Rabbits in the garden? Oh no! Yes, rabbits can be a very detrimental pest in any garden, whether growing vegetables, cut flowers, or fruit. I deal with the problems associated with rabbits every season, and spring and winter the most. Keeping them out of the garden is not easy, and many of the things most recommended by garden centers have limited success.
While it is certainly possible to grow plants that deter rabbits from the garden, they may just move around them to others. Different deterrents have limited use, and fencing must be just right to work. Sometimes, scare tactics and animals are the best deterrents. But we will discuss all the options and their successes below.
Planting to Deter Rabbits
While it is unlikely that any of you would be willing to sacrifice your most beloved plants just to keep rabbits away, there may be one or two gardeners who see it as a challenge to grow only plants that rabbits detest. Planting these around the garden may or may not deter them from entering and devouring your prize cabbages, or eating the canes of your heirloom roses.
Plants that Rabbits Detest
There are a variety of rabbit-proof plants with aromatic leaves, or oils in the leaves, which grow well in the garden and may work to deter them. Some of them I use extensively in the garden. What plants can you think of that have strong odors or tastes, which you would not prefer to eat? Members of the mint family are some. Also, members of the onion or garlic family are others. And, some plants with hairy or spiky leaves or thorns (though roses and blackberries are not immune).
Mint Family Plants
Many of the plants in the Mint Family (Laminaceae) have strong smells and tastes which rabbits leave alone.
- Mountain mints (Pycnanthemum species)
- Bee balms (Monarda species)
- Catmint (Nepeta species)
- Hummingbird Mint (Agastache species)
Garlic Family Plants
Plants in this family propagate mainly from bulbs or cloves, and include such plants as amaryllis, garlic, and onions.
- Ornamental onions
- Chives and Garlic chives
- Walking onions
Other Plants that Rabbits Usually Avoid
- Red hot poker (Kniphofia)
- Spurges (Euphorbias)
- Barrenwort (Epimedium species)
- Silver Mound
- Lenten Rose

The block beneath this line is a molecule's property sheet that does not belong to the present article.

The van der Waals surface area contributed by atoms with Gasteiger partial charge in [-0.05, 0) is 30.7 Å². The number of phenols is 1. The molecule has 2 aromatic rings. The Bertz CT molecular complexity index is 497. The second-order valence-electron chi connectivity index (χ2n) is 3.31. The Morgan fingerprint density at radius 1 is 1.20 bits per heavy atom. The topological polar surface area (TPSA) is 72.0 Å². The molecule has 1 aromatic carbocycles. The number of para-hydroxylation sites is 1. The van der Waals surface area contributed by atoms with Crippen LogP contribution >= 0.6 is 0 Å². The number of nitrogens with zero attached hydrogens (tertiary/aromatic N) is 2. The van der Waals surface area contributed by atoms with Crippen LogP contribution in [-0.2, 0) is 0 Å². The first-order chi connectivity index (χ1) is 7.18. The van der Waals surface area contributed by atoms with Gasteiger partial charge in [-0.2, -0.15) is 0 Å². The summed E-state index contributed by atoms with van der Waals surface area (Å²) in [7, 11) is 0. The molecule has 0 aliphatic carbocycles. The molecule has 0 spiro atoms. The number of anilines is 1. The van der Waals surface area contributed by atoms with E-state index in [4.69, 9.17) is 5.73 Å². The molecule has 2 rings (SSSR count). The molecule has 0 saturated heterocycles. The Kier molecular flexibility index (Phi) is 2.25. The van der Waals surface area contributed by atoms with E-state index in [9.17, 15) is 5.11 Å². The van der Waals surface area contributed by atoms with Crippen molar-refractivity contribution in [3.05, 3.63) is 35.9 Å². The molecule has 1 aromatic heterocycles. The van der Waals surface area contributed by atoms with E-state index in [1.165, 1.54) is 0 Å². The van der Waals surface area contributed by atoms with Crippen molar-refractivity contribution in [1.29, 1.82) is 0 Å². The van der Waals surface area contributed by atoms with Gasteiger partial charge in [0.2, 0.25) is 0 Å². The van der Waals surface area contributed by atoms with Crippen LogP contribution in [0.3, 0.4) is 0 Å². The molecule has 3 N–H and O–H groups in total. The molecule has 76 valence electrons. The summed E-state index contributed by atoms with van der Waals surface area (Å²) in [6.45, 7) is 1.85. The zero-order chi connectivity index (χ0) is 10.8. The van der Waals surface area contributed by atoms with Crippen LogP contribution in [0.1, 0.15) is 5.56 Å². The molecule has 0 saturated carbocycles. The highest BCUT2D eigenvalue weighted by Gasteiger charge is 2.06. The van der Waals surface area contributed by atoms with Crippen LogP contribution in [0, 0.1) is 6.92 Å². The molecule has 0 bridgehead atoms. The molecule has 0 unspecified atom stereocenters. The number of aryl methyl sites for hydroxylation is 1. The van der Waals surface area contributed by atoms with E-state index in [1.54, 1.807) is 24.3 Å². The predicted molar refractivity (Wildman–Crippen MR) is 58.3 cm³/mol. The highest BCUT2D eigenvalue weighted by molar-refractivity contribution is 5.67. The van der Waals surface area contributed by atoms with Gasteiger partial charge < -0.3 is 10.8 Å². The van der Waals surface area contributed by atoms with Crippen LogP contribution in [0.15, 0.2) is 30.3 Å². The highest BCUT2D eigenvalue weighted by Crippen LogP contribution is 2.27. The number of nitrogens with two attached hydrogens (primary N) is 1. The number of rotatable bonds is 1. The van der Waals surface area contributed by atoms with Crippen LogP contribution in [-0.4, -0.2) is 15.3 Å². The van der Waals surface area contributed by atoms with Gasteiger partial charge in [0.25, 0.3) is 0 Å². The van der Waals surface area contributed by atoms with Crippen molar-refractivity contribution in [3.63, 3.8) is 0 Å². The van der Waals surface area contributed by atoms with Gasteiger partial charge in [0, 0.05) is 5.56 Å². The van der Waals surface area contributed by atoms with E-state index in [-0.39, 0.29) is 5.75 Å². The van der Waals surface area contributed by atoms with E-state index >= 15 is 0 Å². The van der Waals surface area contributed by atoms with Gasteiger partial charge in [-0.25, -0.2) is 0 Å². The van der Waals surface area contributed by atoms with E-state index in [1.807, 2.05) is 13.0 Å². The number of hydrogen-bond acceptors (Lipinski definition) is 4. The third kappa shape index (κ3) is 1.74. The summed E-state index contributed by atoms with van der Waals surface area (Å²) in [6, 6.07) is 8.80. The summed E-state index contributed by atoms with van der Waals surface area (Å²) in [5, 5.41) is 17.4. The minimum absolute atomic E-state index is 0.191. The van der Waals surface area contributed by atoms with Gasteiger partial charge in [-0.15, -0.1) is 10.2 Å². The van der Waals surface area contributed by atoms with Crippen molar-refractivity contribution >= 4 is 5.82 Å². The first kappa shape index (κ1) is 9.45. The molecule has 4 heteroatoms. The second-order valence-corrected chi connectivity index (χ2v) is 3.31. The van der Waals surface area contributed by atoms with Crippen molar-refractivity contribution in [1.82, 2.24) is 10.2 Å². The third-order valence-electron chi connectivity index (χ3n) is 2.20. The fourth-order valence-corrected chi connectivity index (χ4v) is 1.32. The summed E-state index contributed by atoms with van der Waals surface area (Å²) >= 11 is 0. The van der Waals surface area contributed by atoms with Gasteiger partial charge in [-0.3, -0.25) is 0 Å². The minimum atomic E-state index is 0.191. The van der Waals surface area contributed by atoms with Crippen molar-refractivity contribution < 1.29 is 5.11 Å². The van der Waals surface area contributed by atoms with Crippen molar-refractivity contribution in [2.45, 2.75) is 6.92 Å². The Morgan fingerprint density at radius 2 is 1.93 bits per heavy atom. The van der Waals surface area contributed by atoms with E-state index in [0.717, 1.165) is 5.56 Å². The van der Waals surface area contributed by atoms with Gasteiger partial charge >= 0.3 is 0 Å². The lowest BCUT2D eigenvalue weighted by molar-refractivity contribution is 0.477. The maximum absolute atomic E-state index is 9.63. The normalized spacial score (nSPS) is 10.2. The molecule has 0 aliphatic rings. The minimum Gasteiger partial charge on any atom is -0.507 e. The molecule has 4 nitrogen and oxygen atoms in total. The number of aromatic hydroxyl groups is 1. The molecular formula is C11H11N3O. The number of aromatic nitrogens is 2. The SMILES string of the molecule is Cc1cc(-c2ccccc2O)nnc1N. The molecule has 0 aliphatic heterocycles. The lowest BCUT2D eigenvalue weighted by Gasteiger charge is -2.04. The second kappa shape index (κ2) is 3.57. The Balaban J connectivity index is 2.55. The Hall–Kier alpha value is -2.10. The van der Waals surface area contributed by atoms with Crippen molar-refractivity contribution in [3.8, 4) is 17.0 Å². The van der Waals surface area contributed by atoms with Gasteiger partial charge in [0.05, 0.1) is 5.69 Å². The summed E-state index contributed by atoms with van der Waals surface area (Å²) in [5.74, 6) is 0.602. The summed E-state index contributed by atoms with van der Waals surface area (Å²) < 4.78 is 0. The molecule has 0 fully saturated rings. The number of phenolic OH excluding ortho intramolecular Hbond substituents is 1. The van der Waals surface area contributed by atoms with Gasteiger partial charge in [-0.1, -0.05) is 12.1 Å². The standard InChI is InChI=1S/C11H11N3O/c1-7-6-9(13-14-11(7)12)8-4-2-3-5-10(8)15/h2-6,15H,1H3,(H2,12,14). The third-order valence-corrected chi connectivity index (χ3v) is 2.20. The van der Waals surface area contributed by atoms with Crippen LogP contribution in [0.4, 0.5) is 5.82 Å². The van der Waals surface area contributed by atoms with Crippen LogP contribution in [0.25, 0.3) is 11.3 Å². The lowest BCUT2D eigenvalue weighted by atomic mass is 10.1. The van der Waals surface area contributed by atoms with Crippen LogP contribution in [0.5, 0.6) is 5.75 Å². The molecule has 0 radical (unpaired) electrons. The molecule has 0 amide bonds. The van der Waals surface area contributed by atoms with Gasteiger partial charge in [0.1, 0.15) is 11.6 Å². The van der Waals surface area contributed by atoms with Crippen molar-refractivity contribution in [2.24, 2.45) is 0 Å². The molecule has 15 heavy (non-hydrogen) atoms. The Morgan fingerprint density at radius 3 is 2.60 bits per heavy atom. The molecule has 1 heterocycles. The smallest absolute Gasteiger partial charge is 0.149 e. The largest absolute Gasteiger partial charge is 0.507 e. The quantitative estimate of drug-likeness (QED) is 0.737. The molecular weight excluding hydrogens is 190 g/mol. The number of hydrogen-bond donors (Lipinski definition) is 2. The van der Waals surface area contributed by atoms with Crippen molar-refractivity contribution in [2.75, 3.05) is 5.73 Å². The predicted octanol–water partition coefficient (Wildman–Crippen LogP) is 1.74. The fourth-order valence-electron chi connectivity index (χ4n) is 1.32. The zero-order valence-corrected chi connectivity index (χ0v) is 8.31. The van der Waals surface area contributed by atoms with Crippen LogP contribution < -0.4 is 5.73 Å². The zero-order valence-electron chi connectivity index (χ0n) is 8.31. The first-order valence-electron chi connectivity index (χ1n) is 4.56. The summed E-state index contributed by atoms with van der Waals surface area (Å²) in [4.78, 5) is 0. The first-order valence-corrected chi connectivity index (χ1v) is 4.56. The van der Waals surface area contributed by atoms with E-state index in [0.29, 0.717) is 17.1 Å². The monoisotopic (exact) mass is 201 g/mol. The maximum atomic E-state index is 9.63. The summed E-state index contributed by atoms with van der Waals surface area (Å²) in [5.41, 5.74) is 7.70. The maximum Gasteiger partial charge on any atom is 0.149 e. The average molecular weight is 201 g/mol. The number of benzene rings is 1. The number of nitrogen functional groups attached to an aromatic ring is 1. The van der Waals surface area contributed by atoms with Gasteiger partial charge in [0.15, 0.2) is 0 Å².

- Wild gingers (Asarum species)
Fencing the Garden
This may not sound like the best fix to keep rabbits at bay, but it is. But it has to be done right. I have seen full grown rabbits squeezing through 2 inch by 4 inch welded-wire fencing, as well as chain link. And rabbits can dig under a lot fences too. If you want your garden to be pretty as well as functional, you can use your picket fencing, but you need underground and attached chicken-wire or hardware cloth too.
Depending on what kind of fencing you desire, adding in fence with hole sizes smaller than 1 inch should not be imprtactical. Currently, I have chain-link around the bulk of my garden, separating it from the brush pile and pastures, where the rabbits hang out. I also have chicken-wire with 3/4 inch holes that runs 2 feet up the chain link and 8 inches into the ground. Also, using fieldstones or boulders along the fences keep both rabbits and predators from digging their way under.
If you would rather use another type of barrier than fencing around the garden, try stone or block walls. Even brick walled gardens at least 3 feet high will keep rabbits from your veggies and flowers. Stone walls should be kept free of holes or gaps bigger than 1 inch to keep pesky varmints out.
Scare Tactics and Animals
What do I mean by scare tactics? Anything such as noises, lights, water, or fake animals which may deter or scare off rabbits from the garden. One of the problems with using some of these, is that you have to move them around to be successful. Though that may be better than having to build a wall or fencing. The most common way to scare rabbits away from the garden is with fake owls, snakes, or raptors. Because these are natural predators of rabbits, they do a decent job of keeping them away. When used in conjunction with sounds, they make very good deterrents.
However, using fake birds or snakes causes more work for you. You have to move them at least 2 times a week to make it convincing for the rabbit. Otherwise, they will soon find out that your owl with the glass eyes is fake. There are decoys now which either rotate their heads, rotate on swivels, or move kinetically with wind, making them more realistic and better for scaring away pests.
Another problem arises though if your garden has taller plants scattered throughout the space. If you use a decoy, you may need several to keep animals at bay.
That last choice for preventing rabbits from damaging plants in your garden is repellents. Now, I have had no luck with repellents. Not that I used them for rabbits though. I used some all-animal repellents for cat problems in my front garden, and nothing worked. Most of the formulations have varying amounts of irritants or oils of clove, garlic, thyme, or peppermint in them. I even tried a mixture of habanero and cayenne powders, which worked partly.
Maybe you have had good results from repellents. If so, keep using them, do not let me deter you. I just know they do not work for everyone in every situation.
Scaring away rabbits from the garden can be a tricky time. The best ways to keep them and other animals from the garden is either a low wall or fence, but this can be a problem for gardeners who live in HOAs or have strict building permit requirements. But, in the long run, having a way to keep pesky rabbits from the garden may make the difference between a good crop or a poor one.